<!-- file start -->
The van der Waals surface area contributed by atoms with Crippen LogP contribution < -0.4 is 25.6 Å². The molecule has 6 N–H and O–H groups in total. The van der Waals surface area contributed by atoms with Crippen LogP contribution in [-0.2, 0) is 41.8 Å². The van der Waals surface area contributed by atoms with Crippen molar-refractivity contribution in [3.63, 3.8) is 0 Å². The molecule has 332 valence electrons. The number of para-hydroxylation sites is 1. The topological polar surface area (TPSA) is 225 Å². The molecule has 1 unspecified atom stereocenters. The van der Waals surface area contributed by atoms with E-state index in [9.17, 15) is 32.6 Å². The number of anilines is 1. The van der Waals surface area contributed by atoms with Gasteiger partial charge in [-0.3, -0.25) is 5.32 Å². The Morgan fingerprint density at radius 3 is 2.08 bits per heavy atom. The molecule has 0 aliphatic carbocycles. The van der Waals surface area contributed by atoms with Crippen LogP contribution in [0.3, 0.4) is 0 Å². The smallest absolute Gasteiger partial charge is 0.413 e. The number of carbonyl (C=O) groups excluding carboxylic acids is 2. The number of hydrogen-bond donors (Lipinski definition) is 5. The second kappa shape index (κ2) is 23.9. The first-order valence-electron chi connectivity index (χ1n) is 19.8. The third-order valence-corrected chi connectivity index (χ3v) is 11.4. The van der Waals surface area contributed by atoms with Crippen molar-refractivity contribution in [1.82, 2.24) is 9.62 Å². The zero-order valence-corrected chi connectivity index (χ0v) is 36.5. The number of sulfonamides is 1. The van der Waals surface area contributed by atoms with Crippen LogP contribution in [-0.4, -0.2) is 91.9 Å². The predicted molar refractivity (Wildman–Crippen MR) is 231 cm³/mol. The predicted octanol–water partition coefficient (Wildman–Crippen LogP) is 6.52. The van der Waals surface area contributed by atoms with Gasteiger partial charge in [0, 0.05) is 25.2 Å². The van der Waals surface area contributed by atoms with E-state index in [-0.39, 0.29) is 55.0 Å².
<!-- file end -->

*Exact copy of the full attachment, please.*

The van der Waals surface area contributed by atoms with Crippen LogP contribution < -0.4 is 25.6 Å². The molecule has 6 N–H and O–H groups in total. The van der Waals surface area contributed by atoms with Crippen LogP contribution in [-0.2, 0) is 41.8 Å². The van der Waals surface area contributed by atoms with Crippen molar-refractivity contribution in [3.63, 3.8) is 0 Å². The molecule has 332 valence electrons. The number of para-hydroxylation sites is 1. The topological polar surface area (TPSA) is 225 Å². The molecule has 1 unspecified atom stereocenters. The van der Waals surface area contributed by atoms with E-state index in [9.17, 15) is 32.6 Å². The number of anilines is 1. The van der Waals surface area contributed by atoms with Gasteiger partial charge in [-0.3, -0.25) is 5.32 Å². The Morgan fingerprint density at radius 3 is 2.08 bits per heavy atom. The molecule has 0 aliphatic carbocycles. The van der Waals surface area contributed by atoms with Crippen LogP contribution in [0.3, 0.4) is 0 Å². The smallest absolute Gasteiger partial charge is 0.413 e. The number of carbonyl (C=O) groups excluding carboxylic acids is 2. The number of hydrogen-bond donors (Lipinski definition) is 5. The second kappa shape index (κ2) is 23.9. The first-order valence-electron chi connectivity index (χ1n) is 19.8. The third-order valence-corrected chi connectivity index (χ3v) is 11.4. The van der Waals surface area contributed by atoms with Crippen molar-refractivity contribution in [1.82, 2.24) is 9.62 Å². The zero-order valence-corrected chi connectivity index (χ0v) is 36.5. The number of sulfonamides is 1. The van der Waals surface area contributed by atoms with Crippen LogP contribution in [-0.4, -0.2) is 91.9 Å². The predicted molar refractivity (Wildman–Crippen MR) is 231 cm³/mol. The predicted octanol–water partition coefficient (Wildman–Crippen LogP) is 6.52. The van der Waals surface area contributed by atoms with Gasteiger partial charge in [0, 0.05) is 25.2 Å². The van der Waals surface area contributed by atoms with E-state index in [-0.39, 0.29) is 55.0 Å².